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Tool review: Ganzo G301

PUBLISHED: 15:02 18 November 2016 | UPDATED: 15:02 18 November 2016

Included with this versatile tool is a pouch and a set of driver bits

Included with this versatile tool is a pouch and a set of driver bits

Archant

This chunky multi-tool is Terry Doe's first contact with a new brand

RRP: £27.99

I find multi-tools invaluable and I always have one in my bag, plus another in the boot of the car. I can’t count how many times they’ve got me out of trouble, whether fixing a bike or getting a sheep out of a fence.

I carry one when hunting so I can keep my single-blade folding knife just for game-cleaning duties. This ensures the highest stands of food hygiene while the blades of the multi-tool do the dirty work.

Ganzo is a new name to me, and the folks at Blades and Bows tell me they’re very pleased with their new signing.

The G301 tool has a good heavy feel to it, suggesting there’s plenty of steel in the construction. In common with most tools of its kind, the handles unfold to reveal a pair of pliers and cutters suitable for soft iron and copper wire.

Special adaptor

Inside the handles, there’s the usual selection of knife blades, a screwdriver, bottle and can opener, pair of scissors, lanyard ring and another very special blade.

This has a square drive end that fits an adaptor to hold any standard size hex bit. This is an excellent idea and 11 of them are supplied with the tool in a flexible carrier, which also holds the adaptor.

The ones supplied are a good choice for shooters, with a range of sizes of Allen keys and screwdrivers. Of course, you can swap these to include the exact ones you need for your rifle stock bolts, scope mount bolts and anything else you carry regularly.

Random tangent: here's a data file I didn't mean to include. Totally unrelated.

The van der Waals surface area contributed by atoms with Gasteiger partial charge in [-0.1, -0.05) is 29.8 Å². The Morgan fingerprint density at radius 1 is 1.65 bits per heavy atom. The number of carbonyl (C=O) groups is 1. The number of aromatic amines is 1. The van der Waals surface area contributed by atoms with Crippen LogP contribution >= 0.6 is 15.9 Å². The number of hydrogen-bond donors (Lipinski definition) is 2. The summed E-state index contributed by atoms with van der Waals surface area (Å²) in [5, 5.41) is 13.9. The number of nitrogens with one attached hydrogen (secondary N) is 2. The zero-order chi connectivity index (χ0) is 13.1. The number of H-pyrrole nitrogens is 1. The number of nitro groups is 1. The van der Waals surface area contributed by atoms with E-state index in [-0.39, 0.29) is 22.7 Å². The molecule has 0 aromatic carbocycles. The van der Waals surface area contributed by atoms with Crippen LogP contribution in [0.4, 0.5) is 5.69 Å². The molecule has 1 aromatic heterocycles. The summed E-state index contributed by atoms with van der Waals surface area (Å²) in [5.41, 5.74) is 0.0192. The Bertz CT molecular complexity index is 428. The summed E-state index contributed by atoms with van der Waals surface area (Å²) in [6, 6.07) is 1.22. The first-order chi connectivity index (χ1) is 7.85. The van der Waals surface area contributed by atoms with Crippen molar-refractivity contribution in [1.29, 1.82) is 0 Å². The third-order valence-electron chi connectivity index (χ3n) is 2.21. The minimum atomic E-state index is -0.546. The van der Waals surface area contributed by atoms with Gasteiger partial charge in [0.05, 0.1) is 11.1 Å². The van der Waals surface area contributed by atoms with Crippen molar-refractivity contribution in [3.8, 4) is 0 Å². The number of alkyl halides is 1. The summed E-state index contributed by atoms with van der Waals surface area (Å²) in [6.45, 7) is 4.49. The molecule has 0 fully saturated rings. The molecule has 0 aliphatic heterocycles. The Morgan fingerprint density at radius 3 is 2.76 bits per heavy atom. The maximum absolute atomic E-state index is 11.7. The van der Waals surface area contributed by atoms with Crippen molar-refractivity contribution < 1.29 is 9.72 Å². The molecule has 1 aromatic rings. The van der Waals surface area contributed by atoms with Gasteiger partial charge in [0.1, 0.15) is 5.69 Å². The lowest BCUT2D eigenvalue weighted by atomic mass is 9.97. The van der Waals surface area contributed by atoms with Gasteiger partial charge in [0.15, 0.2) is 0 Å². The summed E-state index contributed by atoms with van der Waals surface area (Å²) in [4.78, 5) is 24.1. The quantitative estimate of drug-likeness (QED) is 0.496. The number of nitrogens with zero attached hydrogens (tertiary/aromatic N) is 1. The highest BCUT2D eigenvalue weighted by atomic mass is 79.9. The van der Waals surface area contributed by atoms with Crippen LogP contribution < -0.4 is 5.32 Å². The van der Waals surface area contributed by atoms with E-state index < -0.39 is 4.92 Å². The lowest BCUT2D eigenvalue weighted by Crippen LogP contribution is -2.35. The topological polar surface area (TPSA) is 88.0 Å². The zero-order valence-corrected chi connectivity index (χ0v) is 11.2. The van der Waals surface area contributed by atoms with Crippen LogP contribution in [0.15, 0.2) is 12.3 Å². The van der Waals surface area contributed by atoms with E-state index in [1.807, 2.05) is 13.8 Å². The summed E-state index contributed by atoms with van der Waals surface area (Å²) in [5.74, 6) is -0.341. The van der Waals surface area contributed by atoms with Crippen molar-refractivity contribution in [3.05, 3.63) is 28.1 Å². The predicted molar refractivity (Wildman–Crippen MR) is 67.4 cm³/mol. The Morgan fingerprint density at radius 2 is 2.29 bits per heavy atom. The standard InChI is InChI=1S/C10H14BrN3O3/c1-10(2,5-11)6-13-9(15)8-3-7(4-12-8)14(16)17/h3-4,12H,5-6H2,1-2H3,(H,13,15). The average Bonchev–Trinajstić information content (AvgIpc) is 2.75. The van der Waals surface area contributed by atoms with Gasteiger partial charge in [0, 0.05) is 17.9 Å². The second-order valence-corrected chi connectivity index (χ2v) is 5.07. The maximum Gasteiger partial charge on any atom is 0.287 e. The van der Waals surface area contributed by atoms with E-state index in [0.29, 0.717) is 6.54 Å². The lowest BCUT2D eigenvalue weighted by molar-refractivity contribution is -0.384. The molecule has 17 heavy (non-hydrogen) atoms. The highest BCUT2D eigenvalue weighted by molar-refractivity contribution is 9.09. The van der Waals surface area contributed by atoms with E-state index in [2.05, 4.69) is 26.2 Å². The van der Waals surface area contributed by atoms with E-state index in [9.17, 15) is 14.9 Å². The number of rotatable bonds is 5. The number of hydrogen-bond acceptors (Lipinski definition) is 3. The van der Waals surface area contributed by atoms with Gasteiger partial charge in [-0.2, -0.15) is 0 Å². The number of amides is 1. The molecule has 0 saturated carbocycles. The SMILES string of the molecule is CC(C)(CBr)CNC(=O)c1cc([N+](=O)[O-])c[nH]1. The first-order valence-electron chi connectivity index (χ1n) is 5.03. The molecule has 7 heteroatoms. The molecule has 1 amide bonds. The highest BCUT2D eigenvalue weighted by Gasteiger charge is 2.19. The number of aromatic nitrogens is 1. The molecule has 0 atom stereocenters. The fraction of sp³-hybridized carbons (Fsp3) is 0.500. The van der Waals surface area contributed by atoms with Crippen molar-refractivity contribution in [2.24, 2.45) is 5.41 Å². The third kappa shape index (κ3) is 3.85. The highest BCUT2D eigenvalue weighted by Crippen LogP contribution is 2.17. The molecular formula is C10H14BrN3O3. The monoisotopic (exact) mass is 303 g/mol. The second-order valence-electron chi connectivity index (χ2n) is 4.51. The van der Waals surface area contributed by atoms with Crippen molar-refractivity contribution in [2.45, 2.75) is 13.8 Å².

The carrier fits inside the padded ballistic nylon belt pouch with the tool so you always have them handy.

Locking blades

I’m pleased to report all the blades lock solidly to protect your fingers from accidental closing, a feature I value highly.

The natural and convenient action to release the blades involved withdrawing a serrated slider on each side of the frame.

The shape of the handles suits a larger hand, whether in knife or pliers mode. In the pliers position, the edges of the frame and the spacers between have a ridged pattern to add grip for those high-pressure jobs, and unusually, the pliers have a coil spring to open them, a feature all too often missing from multi-tools.

The build quality and finish appeared very good, which is all the more pleasing when you look at the retail price. I think the G301 is a winner straight from the box.

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